But she and others say it may be time to rethink the use of non-medical exemptions. Currently, many mandatory vaccination policies in Canada allow individuals to opt out for reasons such as religion, personal belief or conscience. Anti-vaccination advocates often cite the Charter of Rights and Freedoms in their defence.
But health experts say it’s unclear those exemptions are reasonable, particularly during a prolonged public-health emergency when refusal to get vaccinated can endanger other people’s health.
“Most of the major religions have said ‘yes, please get vaccinated,’ ” Dr. Langley said. “They’re walking hand in hand with science.”
Adam Kassam, president of the Ontario Medical Association, said the organization’s view is that the only valid exemptions to COVID-19 vaccines should be medical ones. People who have experienced severe allergic reactions after receiving COVID-19 vaccines may qualify for medical exemptions, although Dr. Kassam said anyone in that situation could consult with an allergist to determine if they are able to receive a vaccine.
The other situation where a medical exemption could be granted would be a case where someone experiences heart inflammation after a shot, which is a rare side effect of mRNA-based COVID-19 vaccines, particularly the Moderna version. Dr. Kassam said in those cases people are often advised to wait before receiving their second doses.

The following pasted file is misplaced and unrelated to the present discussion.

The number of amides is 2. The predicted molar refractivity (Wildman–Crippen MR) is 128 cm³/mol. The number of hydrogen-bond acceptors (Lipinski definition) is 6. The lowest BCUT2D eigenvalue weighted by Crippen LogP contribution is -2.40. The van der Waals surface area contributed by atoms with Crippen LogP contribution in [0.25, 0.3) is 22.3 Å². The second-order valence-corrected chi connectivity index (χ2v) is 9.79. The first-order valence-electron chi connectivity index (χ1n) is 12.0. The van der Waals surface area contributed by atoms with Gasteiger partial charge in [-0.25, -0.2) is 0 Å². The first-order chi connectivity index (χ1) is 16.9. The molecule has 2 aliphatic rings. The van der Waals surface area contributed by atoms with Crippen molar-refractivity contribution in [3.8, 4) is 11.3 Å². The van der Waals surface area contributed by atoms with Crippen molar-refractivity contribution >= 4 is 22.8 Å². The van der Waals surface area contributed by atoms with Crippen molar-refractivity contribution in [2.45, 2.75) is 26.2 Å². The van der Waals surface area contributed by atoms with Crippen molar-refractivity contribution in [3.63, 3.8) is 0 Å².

“Those are the areas where those exemptions would be valid. And to be very honest, it is unlikely that there would be significant flexibility with those definitions,” Dr. Kassam said.
In Toronto, Mr. Cressy said the board of health had been advocating for the elimination of non-medical exemptions even before the pandemic, because the number of people requesting them was on the rise. According to Mr. Cressy, requests for non-medical exemptions among Toronto students rose from 0.8 per cent in 2006 to 1.72 per cent in 2019.
An online presentation from the Toronto District School Board this week said there are a “significant number” of staff requesting exemptions to the board’s mandatory vaccination policy for teachers and other workers. According to figures posted online, 1 per cent of staff are seeking creed-based exemptions, while another 0.6 per cent are seeking medical exemptions.
Many religions, including the Mennonite Church Canada, have come out in support of vaccines. The church’s executive ministers issued a statement that said religious exemptions should not be granted.
“We have heard concerns from some members of our constituency regarding the vaccines. However, we do not believe these concerns justify an exemption from COVID-19 vaccinations on religious grounds from within a Mennonite faith tradition,” the statement said.
Richard Moon, a law professor at the University of Windsor, said a person requesting a religious exemption may sincerely believe it’s a valid reason not to get vaccinated. But given the current circumstances, he said, a court would likely rule that vaccine requirements are justified under the limitations provision of the Charter of Rights and Freedoms.